Wednesday was the day for queen sightings. Queen Beatrix of The Netherlands visited Bonaire this week. We were in town to visit the post office, which was closed because the queen was in town. So we walked over to the area where she was to greet the local people. She arrived in a bus accompanied by an entourage and another bus load of media. She was wearing the typical queen hat – bright yellow and big. The local elementary children sang a few songs for her. She was shaking hands with the locals when we walked away. Later that night we went back to town and were sitting on the seawall eating ice cream cones when the bus drove by again – with the queen sitting directly behind the bus driver. Two queen sightings in one day.
There were also some warships patrolling around Bonaire; probably because of the queen’s visit. The locals said that Chavez has made some statements implying that Bonaire really belongs to Venezuela; so maybe this visit and the warships were Netherlands’ way of saying that Chavez might want to shut up.
On Thursday we went to the Immigration office to request that our visa be extended another 2 weeks. As our luck would have it, the Immigration office was closed on Thursday afternoons. So we went back to the Police station where we cleared in last Saturday. The police officer said that he would send Immigration a note that we won’t be leaving until as late as November 25. We hope that this won’t cause us a problem we try to clear out of Bonaire. Our paperwork says that we are supposed to leave here on November 14, but now we must wait for delivery and installation of our batteries and regulator. The sailing guides say that the officials here in Bonaire are very understanding and nice. Sure hope that holds true when it is time to clear out.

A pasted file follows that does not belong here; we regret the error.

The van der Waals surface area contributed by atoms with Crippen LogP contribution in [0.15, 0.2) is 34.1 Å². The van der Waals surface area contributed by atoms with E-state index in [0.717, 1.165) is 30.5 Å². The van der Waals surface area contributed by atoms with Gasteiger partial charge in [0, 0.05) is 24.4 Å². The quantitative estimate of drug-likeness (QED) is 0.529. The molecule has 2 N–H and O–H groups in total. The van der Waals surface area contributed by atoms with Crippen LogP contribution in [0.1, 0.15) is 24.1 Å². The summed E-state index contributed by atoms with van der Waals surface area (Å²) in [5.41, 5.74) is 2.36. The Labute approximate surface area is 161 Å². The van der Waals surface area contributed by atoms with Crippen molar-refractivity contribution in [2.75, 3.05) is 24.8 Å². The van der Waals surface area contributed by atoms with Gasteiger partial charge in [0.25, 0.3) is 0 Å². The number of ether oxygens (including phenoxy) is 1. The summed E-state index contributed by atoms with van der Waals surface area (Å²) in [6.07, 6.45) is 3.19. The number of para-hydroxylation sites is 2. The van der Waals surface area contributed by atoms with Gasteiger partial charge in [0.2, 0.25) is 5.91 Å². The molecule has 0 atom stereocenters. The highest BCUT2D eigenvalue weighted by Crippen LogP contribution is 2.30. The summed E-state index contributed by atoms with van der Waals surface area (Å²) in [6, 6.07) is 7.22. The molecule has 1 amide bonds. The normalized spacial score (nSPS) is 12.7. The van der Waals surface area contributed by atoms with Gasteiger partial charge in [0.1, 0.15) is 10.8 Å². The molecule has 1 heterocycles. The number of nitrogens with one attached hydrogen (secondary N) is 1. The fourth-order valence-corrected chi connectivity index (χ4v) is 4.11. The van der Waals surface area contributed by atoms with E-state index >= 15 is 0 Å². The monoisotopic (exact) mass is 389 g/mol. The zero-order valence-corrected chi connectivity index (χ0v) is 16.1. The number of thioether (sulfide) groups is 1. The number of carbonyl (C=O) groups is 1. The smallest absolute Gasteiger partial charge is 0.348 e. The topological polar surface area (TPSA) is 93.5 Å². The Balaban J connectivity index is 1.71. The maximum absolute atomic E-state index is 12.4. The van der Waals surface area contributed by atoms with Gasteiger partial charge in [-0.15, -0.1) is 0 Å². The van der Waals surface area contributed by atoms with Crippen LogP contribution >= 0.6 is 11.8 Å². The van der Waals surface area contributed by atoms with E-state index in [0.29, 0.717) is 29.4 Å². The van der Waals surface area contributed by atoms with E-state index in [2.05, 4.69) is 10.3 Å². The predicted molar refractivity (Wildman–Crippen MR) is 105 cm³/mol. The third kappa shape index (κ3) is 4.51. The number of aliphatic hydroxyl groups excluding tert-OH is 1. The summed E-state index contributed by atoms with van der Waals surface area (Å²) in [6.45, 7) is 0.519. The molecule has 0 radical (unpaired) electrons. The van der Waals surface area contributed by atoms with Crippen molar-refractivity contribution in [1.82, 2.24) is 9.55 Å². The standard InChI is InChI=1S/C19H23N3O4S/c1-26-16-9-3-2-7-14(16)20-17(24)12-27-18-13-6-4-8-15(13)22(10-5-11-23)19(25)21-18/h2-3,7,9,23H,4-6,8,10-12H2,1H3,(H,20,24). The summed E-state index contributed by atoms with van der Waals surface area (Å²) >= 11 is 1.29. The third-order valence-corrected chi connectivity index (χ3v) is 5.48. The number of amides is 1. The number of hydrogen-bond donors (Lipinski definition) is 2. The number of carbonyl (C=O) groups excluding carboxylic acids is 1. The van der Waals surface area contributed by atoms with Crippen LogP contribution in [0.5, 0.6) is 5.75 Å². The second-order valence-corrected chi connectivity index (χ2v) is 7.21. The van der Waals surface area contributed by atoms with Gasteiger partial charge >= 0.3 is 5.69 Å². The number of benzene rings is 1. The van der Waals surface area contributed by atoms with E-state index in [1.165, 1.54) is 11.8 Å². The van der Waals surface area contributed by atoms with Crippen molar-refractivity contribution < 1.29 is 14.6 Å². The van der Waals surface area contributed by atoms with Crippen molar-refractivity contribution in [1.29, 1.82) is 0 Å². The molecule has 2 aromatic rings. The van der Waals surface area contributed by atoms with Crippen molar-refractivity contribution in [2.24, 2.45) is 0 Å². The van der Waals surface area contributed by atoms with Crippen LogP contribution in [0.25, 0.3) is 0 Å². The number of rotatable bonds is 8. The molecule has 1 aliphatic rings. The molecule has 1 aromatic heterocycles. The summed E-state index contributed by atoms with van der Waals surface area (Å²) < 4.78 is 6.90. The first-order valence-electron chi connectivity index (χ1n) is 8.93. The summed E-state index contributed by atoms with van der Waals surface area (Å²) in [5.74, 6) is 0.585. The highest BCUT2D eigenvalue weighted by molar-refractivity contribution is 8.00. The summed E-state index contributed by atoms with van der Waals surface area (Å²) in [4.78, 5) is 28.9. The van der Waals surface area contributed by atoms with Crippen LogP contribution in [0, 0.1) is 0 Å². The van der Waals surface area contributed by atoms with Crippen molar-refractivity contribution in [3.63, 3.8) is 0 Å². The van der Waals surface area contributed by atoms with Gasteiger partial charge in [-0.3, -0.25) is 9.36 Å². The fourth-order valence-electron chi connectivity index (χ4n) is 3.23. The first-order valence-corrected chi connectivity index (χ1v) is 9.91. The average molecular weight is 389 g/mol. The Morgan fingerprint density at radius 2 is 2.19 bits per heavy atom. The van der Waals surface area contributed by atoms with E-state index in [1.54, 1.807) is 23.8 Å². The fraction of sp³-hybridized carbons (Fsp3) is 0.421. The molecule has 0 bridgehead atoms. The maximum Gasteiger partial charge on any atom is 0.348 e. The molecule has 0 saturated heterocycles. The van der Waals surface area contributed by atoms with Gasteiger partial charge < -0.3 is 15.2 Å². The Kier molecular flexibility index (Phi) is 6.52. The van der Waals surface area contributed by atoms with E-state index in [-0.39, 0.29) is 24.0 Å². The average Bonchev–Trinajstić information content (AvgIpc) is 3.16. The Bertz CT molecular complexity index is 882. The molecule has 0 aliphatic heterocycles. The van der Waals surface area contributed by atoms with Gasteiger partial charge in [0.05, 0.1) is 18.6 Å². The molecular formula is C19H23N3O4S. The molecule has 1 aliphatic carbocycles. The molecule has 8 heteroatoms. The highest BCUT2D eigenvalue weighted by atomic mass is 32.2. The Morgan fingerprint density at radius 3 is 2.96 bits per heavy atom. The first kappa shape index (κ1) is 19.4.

We walked around a lot on Thursday. Budget Marine didn’t have much in stock, but we did finally find some 5-gallon jerry cans for diesel. We have been looking for these for several months. Would never have thought that something so common would be so difficult to find down here. The cans we bought are supposed to be for kerosene, but they will work fine for diesel and are the right size to fit down in our port side deck locker.
We snorkeled off our boat this afternoon. There is a small reef nearby and it was lovely. There was a large variety of colorful fish and actually living coral. We forgot to bring the underwater camera.
On Friday Bill was still working on getting our battery and regulator ordering problems sorted out. He finally obtained enough information to know what regulator we needed to order, and was able to order it online to be shipped direct to Bonaire via FedEx Priority. They said they would ship it today, so we hope to receive it one day next week.
Saw a turtle next to our boat this morning! This is the first turtle that we have seen since moving aboard May 1st. We used to see turtles frequently up in the BVI, but haven’t seen any in more than 6 months. The turtle population is reduced greatly throughout the entire
Late Friday afternoon at least a dozen small kids sailed by our boat. Some of these kids looked to be as young as 5 years old; the oldest appeared to be maybe 9 years old. They are learning the right way – alone in small boats with no engines. They all seemed to handle their boats quite well.
Today Bill helped fix a computer for another cruiser. We again walked around town and ate KFC for lunch. We have done a lot of walking since arriving in Bonaire. Pretty much a quiet day.